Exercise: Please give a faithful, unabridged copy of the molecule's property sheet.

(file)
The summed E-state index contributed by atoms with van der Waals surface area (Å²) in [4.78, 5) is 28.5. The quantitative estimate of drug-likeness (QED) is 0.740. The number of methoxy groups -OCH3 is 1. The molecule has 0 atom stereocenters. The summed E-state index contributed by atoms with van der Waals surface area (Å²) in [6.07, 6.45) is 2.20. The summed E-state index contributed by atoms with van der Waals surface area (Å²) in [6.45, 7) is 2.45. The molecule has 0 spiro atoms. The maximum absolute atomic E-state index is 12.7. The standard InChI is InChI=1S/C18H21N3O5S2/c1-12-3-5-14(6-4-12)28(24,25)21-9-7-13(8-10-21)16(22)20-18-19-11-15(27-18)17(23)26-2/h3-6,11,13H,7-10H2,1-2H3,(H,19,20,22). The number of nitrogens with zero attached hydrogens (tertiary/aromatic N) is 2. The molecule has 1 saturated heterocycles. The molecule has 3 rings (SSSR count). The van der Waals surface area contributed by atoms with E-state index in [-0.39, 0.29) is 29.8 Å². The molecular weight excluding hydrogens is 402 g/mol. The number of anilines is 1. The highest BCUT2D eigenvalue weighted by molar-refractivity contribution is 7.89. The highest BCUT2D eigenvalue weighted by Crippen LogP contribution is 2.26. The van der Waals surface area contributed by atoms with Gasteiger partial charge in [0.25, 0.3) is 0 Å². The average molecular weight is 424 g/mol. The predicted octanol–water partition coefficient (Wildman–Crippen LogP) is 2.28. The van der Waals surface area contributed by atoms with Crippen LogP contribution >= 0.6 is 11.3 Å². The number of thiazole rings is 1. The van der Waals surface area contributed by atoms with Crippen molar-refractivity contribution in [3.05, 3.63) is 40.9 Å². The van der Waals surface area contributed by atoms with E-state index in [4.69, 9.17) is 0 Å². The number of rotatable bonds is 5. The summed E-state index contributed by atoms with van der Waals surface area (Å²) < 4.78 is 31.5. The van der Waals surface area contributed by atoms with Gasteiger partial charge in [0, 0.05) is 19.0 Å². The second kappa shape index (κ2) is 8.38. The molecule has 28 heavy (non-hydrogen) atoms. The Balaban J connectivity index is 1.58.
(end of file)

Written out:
The summed E-state index contributed by atoms with van der Waals surface area (Å²) in [4.78, 5) is 28.5. The quantitative estimate of drug-likeness (QED) is 0.740. The number of methoxy groups -OCH3 is 1. The molecule has 0 atom stereocenters. The summed E-state index contributed by atoms with van der Waals surface area (Å²) in [6.07, 6.45) is 2.20. The summed E-state index contributed by atoms with van der Waals surface area (Å²) in [6.45, 7) is 2.45. The molecule has 0 spiro atoms. The maximum absolute atomic E-state index is 12.7. The standard InChI is InChI=1S/C18H21N3O5S2/c1-12-3-5-14(6-4-12)28(24,25)21-9-7-13(8-10-21)16(22)20-18-19-11-15(27-18)17(23)26-2/h3-6,11,13H,7-10H2,1-2H3,(H,19,20,22). The number of nitrogens with zero attached hydrogens (tertiary/aromatic N) is 2. The molecule has 1 saturated heterocycles. The molecule has 3 rings (SSSR count). The van der Waals surface area contributed by atoms with E-state index in [-0.39, 0.29) is 29.8 Å². The molecular weight excluding hydrogens is 402 g/mol. The number of anilines is 1. The highest BCUT2D eigenvalue weighted by molar-refractivity contribution is 7.89. The highest BCUT2D eigenvalue weighted by Crippen LogP contribution is 2.26. The van der Waals surface area contributed by atoms with Gasteiger partial charge in [0.25, 0.3) is 0 Å². The average molecular weight is 424 g/mol. The predicted octanol–water partition coefficient (Wildman–Crippen LogP) is 2.28. The van der Waals surface area contributed by atoms with Crippen LogP contribution >= 0.6 is 11.3 Å². The number of thiazole rings is 1. The van der Waals surface area contributed by atoms with Crippen molar-refractivity contribution in [3.05, 3.63) is 40.9 Å². The van der Waals surface area contributed by atoms with E-state index in [4.69, 9.17) is 0 Å². The number of rotatable bonds is 5. The summed E-state index contributed by atoms with van der Waals surface area (Å²) < 4.78 is 31.5. The van der Waals surface area contributed by atoms with Gasteiger partial charge in [0, 0.05) is 19.0 Å². The second kappa shape index (κ2) is 8.38. The molecule has 28 heavy (non-hydrogen) atoms. The Balaban J connectivity index is 1.58.